has to treat it as an automaton.'  By that attitude science may
	turn a deaf ear to learning about a lot of interesting and
	existing things forever, but it cannot do otherwise: radically
	different reference systems cannot be mixed.  (228-229)

But while the integration of science and the humanities (or art or
theology) is by no means a straightforward affair, the work already
undertaken in this direction by researchers in AI and other
traditionally scientific disciplines suggests that Mero's pessimism does
not need to be
warranted.  We *do* have hope of creating a kind of AI that can mix
these `radically different reference systems' to create something like a
`subjectivist' craft tradition for technology.  Such a practice can
address subjective experience while simultaneously respecting its
inheritances from scientific traditions.  I term these perhaps
heterogeneous ways of building technology that include and respect
subjective experience `subjective technologies.'  This thesis is one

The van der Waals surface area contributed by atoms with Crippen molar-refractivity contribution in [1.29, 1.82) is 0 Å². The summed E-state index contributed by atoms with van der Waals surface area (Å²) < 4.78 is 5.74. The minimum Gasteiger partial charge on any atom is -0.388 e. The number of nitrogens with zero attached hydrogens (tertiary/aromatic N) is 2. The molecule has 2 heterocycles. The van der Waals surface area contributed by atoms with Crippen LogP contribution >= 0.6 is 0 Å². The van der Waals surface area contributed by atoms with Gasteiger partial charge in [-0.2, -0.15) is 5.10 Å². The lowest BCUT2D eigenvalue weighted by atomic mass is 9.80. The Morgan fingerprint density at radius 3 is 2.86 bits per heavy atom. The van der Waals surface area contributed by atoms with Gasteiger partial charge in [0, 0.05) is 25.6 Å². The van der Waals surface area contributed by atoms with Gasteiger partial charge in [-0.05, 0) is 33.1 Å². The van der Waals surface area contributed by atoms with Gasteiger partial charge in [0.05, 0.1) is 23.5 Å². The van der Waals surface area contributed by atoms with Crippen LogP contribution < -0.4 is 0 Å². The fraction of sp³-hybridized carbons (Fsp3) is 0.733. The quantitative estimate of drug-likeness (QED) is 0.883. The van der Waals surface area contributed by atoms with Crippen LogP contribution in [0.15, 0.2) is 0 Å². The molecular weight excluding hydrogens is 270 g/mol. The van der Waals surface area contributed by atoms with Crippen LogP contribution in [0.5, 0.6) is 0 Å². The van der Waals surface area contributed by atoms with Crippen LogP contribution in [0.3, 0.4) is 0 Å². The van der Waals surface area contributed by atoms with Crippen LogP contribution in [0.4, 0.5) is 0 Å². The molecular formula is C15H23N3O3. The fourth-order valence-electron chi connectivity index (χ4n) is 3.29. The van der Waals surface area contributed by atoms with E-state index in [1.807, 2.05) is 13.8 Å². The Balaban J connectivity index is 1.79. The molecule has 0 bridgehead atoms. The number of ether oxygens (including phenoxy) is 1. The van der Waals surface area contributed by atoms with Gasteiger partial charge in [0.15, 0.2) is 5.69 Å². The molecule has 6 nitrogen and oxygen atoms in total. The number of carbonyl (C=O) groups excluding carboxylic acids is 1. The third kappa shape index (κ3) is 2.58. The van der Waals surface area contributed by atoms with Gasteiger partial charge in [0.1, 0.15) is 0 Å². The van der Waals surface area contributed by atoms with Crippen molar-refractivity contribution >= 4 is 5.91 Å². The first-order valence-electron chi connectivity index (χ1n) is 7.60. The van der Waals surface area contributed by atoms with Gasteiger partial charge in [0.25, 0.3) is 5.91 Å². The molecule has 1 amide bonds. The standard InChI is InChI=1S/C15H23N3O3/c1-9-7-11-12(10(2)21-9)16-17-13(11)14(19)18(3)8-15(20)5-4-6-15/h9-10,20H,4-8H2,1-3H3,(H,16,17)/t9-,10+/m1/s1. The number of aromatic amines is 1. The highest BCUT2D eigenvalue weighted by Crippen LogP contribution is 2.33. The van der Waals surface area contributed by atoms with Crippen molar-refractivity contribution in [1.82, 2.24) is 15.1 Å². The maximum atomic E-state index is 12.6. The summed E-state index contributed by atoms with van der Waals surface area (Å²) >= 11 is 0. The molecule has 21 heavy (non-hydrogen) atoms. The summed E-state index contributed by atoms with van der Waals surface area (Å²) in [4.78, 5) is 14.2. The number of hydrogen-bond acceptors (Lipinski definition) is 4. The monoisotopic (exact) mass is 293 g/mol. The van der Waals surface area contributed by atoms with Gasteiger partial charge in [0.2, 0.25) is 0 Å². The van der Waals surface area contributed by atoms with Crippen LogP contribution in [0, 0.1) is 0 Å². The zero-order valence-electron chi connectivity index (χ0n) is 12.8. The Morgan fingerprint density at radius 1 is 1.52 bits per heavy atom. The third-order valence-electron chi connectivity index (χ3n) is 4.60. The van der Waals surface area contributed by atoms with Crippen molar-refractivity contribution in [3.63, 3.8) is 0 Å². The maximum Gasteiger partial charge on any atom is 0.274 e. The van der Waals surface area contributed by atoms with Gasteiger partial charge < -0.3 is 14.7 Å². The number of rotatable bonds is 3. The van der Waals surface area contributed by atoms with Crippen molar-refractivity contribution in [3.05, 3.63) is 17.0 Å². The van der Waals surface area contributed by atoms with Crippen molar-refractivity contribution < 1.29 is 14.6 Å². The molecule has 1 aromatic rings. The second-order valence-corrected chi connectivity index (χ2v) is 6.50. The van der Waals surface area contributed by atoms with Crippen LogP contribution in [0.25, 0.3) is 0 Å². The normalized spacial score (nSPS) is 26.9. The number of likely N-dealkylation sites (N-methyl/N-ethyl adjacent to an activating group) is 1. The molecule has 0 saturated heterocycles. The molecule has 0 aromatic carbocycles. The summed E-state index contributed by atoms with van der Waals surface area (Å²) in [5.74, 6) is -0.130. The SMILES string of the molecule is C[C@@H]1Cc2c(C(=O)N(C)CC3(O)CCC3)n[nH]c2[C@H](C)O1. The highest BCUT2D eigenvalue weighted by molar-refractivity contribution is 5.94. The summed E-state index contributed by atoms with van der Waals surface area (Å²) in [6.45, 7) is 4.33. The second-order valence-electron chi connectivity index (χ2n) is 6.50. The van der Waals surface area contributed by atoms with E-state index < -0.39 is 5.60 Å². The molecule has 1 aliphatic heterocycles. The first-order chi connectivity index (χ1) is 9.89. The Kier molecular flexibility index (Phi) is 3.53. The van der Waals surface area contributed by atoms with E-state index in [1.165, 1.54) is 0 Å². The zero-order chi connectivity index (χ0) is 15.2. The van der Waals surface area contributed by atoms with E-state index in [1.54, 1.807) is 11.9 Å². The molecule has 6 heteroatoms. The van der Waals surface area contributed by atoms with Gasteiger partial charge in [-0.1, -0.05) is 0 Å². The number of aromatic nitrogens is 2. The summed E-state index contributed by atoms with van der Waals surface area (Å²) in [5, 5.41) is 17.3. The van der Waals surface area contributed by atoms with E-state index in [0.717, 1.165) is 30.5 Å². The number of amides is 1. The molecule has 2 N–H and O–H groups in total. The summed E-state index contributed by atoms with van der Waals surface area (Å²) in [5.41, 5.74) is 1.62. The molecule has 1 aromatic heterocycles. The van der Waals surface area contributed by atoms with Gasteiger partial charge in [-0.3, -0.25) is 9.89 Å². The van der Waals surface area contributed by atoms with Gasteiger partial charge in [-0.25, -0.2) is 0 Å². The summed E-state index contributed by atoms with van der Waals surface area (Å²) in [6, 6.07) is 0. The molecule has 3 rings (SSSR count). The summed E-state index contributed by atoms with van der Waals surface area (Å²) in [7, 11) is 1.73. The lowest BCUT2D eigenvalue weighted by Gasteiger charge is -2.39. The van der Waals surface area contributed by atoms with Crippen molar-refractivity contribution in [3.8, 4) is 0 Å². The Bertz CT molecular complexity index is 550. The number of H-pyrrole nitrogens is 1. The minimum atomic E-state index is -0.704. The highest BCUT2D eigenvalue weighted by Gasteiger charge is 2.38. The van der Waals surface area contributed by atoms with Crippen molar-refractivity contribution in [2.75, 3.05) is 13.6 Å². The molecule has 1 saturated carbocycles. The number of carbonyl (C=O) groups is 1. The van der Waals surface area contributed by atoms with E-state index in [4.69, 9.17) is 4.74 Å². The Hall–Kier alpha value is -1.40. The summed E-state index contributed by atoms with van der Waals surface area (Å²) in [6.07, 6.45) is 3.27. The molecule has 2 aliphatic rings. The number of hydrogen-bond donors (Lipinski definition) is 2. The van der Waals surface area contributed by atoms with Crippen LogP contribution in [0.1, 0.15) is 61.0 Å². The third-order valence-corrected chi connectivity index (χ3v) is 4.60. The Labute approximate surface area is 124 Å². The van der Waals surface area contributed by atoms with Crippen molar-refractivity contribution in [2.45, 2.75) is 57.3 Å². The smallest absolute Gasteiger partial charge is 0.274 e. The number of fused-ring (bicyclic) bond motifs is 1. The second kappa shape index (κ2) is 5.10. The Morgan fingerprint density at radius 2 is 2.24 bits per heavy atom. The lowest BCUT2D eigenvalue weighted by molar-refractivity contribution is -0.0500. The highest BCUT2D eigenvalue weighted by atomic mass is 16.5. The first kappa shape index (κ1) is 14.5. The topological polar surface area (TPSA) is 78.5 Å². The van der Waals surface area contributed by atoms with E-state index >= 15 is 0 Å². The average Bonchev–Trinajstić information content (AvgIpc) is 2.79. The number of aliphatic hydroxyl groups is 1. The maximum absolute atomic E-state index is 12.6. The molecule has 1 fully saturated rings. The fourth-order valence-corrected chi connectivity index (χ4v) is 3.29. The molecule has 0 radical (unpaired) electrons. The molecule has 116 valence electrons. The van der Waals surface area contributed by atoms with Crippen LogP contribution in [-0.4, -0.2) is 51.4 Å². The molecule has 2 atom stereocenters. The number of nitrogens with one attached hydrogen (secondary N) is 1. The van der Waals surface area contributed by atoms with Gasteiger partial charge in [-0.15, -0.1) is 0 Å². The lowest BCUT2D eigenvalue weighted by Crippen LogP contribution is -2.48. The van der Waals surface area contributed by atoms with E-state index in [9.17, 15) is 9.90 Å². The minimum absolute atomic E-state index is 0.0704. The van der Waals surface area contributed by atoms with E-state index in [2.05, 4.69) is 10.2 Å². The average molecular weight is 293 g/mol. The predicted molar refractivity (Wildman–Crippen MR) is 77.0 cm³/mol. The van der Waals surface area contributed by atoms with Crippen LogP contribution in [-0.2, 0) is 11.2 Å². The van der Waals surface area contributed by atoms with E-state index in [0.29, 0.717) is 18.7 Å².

example of a path to subjective technology, achieved through the
synthesis of AI and cultural studies, but it is by no means the only
possible one.

Because of the great differences between AI and cultural studies, it is
inevitable that a synthesis of them will include things unfamiliar to
each discipline, and leaves out things that each discipline values.  In
my approach to this synthesis, I have tried to select what is to be
removed and what is to be retained by maintaining two basic principles,
one from AI and one from cultural studies: (1) faith in the basic value
of concrete technical implementation in complementing more philosophical
work, including the belief that the constraints of implementation can
reveal knowledge that is difficult to derive from abstract thought; (2)
respect for the complexity and richness of human and animal existence in